Runciman Lecture on Hellenism in Syria, Jordan, Palestine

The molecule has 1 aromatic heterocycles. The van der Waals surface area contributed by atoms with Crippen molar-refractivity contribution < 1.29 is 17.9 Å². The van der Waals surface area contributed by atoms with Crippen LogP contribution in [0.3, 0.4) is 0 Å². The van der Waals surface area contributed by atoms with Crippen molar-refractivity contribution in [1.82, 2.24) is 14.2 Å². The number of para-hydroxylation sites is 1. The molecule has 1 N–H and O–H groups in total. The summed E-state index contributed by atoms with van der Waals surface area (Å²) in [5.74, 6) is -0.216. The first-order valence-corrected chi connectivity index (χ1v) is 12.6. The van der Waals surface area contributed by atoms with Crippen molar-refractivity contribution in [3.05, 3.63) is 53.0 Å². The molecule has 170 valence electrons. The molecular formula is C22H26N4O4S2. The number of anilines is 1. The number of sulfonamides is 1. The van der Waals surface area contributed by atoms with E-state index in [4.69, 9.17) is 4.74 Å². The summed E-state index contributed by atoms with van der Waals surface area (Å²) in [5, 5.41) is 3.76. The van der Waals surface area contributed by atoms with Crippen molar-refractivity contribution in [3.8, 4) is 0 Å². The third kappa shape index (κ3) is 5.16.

The first Thursday of every February, the Runciman Lecture is held at King’s College, founded and established by the artist Nicholas Egon, who was a close friend of the late Byzantinist Steven Runciman, who lived to see the first lectures take place – «very happy to be alive to enjoy them» as he used to say. As Runciman always stayed at the Athenaeum Club when in London, Egon’s wife Matti always gives a dinner on the eve of the lecture at the club. This year’s guests included the Greek ambassador in London, Vassilis Pispinis. The 16th Runciman Lecture was attended by a full house of international scholars, students, diplomats and the many readers of Glen Bowersock’s brilliant books on Roman and Hellenic Arabia. His latest work «Mosaics as History» cast a new light on many aspects of the history of Syria, Jordan and Palestine. But in this marvelous lecture, «Hellenism in Late Antique Syria and Jordan,» Bowersock, who is professor emeritus of ancient history at the Institute for Advanced Study in Princeton, New Jersey, showed in beautiful pictures some new discoveries and some earlier work reinterpreted. He surprised us with slides of many Greek texts which have never been published. He explained how since the conquest of the area by Alexander the Great and the later Roman occupation, Greek culture, literature and language became and continued to be a sign of social status for the Nabateans until the Arab conquests. His erudite and lucid critique of ancient sources and his amazing knowledge of the local languages of the periods in their various dialects, which even extends to Ethiopian, helped us to follow his expert analysis of the many Greek texts with their many Nabatean, Arab, Latin and Hebrew names and nouns – all written in Greek. Ancient Greek in the region started with the adaptation and acceptance of Greek gods, sometimes identified with local deities, and continued with the Roman gods and finally with the Greek Bible, the New Testament, and historians such as Josephus, who describes the Jewish revolts and final destruction of the Temple in Jerusalem.